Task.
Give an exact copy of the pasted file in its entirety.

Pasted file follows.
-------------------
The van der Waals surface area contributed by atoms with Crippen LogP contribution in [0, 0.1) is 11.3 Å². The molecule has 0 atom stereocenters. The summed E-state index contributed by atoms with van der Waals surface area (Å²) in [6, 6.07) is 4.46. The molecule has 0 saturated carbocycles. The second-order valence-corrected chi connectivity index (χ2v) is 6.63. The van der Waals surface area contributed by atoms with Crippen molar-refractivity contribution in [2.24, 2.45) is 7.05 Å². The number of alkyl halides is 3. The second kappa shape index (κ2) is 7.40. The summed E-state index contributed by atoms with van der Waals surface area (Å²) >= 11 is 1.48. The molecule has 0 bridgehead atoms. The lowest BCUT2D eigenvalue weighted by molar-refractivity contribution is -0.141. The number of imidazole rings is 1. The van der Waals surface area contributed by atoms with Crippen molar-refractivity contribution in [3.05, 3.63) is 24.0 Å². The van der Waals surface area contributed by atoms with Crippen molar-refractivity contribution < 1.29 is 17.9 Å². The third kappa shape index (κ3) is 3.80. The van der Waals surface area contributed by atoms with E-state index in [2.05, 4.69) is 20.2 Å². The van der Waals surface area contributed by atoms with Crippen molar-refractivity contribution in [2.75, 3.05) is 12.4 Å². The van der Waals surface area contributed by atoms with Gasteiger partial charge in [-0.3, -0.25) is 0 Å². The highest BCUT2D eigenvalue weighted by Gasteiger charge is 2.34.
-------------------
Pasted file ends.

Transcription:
The van der Waals surface area contributed by atoms with Crippen LogP contribution in [0, 0.1) is 11.3 Å². The molecule has 0 atom stereocenters. The summed E-state index contributed by atoms with van der Waals surface area (Å²) in [6, 6.07) is 4.46. The molecule has 0 saturated carbocycles. The second-order valence-corrected chi connectivity index (χ2v) is 6.63. The van der Waals surface area contributed by atoms with Crippen molar-refractivity contribution in [2.24, 2.45) is 7.05 Å². The number of alkyl halides is 3. The second kappa shape index (κ2) is 7.40. The summed E-state index contributed by atoms with van der Waals surface area (Å²) >= 11 is 1.48. The molecule has 0 bridgehead atoms. The lowest BCUT2D eigenvalue weighted by molar-refractivity contribution is -0.141. The number of imidazole rings is 1. The van der Waals surface area contributed by atoms with Crippen molar-refractivity contribution in [3.05, 3.63) is 24.0 Å². The van der Waals surface area contributed by atoms with Crippen molar-refractivity contribution < 1.29 is 17.9 Å². The third kappa shape index (κ3) is 3.80. The van der Waals surface area contributed by atoms with E-state index in [2.05, 4.69) is 20.2 Å². The van der Waals surface area contributed by atoms with Crippen molar-refractivity contribution in [2.75, 3.05) is 12.4 Å². The van der Waals surface area contributed by atoms with Gasteiger partial charge in [-0.3, -0.25) is 0 Å². The highest BCUT2D eigenvalue weighted by Gasteiger charge is 2.34.